* When this ranking was revealed, Filipino pageant fans across social media then went into a furor clamoring a change in our national director as for over a decade we rely on Colombian designer Alberto Barraza to supply our competition evening gowns when we have a whole host of renowned local designers to tap.  But in my opinion, this time there is very little fault regarding the gown used as it’s a good gown, though I do hope we can indeed tap local talent in subsequent years.

For the final question, she was asked by Olympic gold medalist figure skater Tara Lipinski about what could be done regarding lack of jobs for young people starting their careers around the world.  Ariella’s response:  “For the people who have lack of jobs, I do believe that we people should invest in education and that is my primary advocacy, because we all know that if everyone of us is educated and well aware of what we are doing, we could land into jobs and we could land a good career in the future. So education is the primary source and a ticket for a better future.” At first listen, it also sounded brilliant plus the fact she didn’t need an interpreter unlike the other four finalists.  My brother dozed through most of the telecast but watched this portion and thought she might even win it all.  I also thought that, too.  But in hindsight, her answer likewise didn’t address the issue as remember that it is likely that these young people are skilled and educated, but the issue is there weren’t enough jobs that fit their skills and education.  I was also initially shocked when she was announced “only” as 3rd runner-up as I thought she was also Top Three worthy based on her answer, but well, in hindsight, she was not that favored by the telecast judges so going as far as she did was already something we could indeed be proud of.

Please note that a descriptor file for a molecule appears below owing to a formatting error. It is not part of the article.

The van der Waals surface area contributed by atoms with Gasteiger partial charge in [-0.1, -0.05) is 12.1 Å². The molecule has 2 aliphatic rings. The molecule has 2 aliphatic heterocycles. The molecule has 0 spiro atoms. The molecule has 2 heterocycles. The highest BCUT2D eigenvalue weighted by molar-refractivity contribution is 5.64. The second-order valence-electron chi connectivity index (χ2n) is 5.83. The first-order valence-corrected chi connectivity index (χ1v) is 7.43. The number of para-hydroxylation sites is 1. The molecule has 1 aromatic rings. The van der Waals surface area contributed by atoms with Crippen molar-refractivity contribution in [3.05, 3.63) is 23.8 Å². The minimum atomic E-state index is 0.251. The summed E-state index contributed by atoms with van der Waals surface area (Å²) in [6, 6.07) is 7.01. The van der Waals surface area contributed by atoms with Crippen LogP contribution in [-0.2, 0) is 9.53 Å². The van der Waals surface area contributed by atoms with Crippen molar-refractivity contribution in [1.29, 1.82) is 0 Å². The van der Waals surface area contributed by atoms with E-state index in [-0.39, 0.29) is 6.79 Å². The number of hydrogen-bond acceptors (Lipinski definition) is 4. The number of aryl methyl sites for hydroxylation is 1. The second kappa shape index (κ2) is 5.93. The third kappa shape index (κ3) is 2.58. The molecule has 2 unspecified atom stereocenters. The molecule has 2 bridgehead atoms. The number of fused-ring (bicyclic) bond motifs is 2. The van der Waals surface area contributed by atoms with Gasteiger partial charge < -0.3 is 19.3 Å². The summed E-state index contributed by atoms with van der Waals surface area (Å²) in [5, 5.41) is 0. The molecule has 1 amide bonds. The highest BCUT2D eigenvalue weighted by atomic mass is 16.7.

2ND RUNNER-UP:  ECUADOR – Constanza Baez.  If you would ask me if she is the best Ecuadorian representative ever sent to this pageant thus far, I would categorically say no.  I even thought she was part of the P.A.T.I.S. crew.  But apparently the people that matter were impressed by her enough that eventually this lady ended up delivering her nation’s best placement in this pageant.  I do have to concede when I looked at her torso in the finals telecast, that it was buffed that she could possibly advance into the Top 10.  But I am not that impressed with her gown at all so it was shocking when I read that she reportedly ranked 2nd behind Venezuela in this round (she was reportedly tied for 7th with Ukraine and India in swimsuit, by the way), and thus earned her ticket into the Final Five.